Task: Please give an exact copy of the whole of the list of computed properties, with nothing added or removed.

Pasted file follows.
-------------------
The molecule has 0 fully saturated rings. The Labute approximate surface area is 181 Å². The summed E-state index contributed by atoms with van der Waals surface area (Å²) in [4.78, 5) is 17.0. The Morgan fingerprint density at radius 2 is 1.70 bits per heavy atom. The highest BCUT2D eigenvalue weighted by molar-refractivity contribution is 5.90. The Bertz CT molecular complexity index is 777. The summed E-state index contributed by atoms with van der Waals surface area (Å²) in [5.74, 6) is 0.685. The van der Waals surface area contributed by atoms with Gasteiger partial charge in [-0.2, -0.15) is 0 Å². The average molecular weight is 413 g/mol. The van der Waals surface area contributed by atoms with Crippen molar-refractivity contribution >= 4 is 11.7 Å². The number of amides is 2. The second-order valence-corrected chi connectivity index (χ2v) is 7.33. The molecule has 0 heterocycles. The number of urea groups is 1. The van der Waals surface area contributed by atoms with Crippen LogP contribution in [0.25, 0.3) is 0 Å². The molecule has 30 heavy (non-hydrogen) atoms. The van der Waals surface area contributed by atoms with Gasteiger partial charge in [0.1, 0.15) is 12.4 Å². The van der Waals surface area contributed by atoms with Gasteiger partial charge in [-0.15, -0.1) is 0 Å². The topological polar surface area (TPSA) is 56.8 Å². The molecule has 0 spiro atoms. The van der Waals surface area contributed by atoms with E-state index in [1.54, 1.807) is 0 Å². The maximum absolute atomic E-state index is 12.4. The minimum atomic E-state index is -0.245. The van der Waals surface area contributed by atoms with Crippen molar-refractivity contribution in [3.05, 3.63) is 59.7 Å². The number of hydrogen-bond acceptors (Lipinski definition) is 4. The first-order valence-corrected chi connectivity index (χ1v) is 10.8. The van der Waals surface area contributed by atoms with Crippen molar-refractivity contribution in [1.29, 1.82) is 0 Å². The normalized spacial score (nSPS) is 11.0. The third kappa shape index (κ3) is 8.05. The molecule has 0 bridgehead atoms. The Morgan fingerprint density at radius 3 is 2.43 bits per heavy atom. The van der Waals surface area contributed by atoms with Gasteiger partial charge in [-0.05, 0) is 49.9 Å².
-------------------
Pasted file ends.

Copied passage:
The molecule has 0 fully saturated rings. The Labute approximate surface area is 181 Å². The summed E-state index contributed by atoms with van der Waals surface area (Å²) in [4.78, 5) is 17.0. The Morgan fingerprint density at radius 2 is 1.70 bits per heavy atom. The highest BCUT2D eigenvalue weighted by molar-refractivity contribution is 5.90. The Bertz CT molecular complexity index is 777. The summed E-state index contributed by atoms with van der Waals surface area (Å²) in [5.74, 6) is 0.685. The van der Waals surface area contributed by atoms with Gasteiger partial charge in [-0.2, -0.15) is 0 Å². The average molecular weight is 413 g/mol. The van der Waals surface area contributed by atoms with Crippen molar-refractivity contribution >= 4 is 11.7 Å². The number of amides is 2. The second-order valence-corrected chi connectivity index (χ2v) is 7.33. The molecule has 0 heterocycles. The number of urea groups is 1. The van der Waals surface area contributed by atoms with Crippen LogP contribution in [0.25, 0.3) is 0 Å². The molecule has 30 heavy (non-hydrogen) atoms. The van der Waals surface area contributed by atoms with Gasteiger partial charge in [0.1, 0.15) is 12.4 Å². The van der Waals surface area contributed by atoms with Gasteiger partial charge in [-0.15, -0.1) is 0 Å². The topological polar surface area (TPSA) is 56.8 Å². The molecule has 0 spiro atoms. The van der Waals surface area contributed by atoms with E-state index in [1.54, 1.807) is 0 Å². The maximum absolute atomic E-state index is 12.4. The minimum atomic E-state index is -0.245. The van der Waals surface area contributed by atoms with Crippen molar-refractivity contribution in [3.05, 3.63) is 59.7 Å². The number of hydrogen-bond acceptors (Lipinski definition) is 4. The first-order valence-corrected chi connectivity index (χ1v) is 10.8. The van der Waals surface area contributed by atoms with Crippen molar-refractivity contribution in [1.29, 1.82) is 0 Å². The normalized spacial score (nSPS) is 11.0. The third kappa shape index (κ3) is 8.05. The molecule has 0 bridgehead atoms. The Morgan fingerprint density at radius 3 is 2.43 bits per heavy atom. The van der Waals surface area contributed by atoms with Gasteiger partial charge in [-0.05, 0) is 49.9 Å².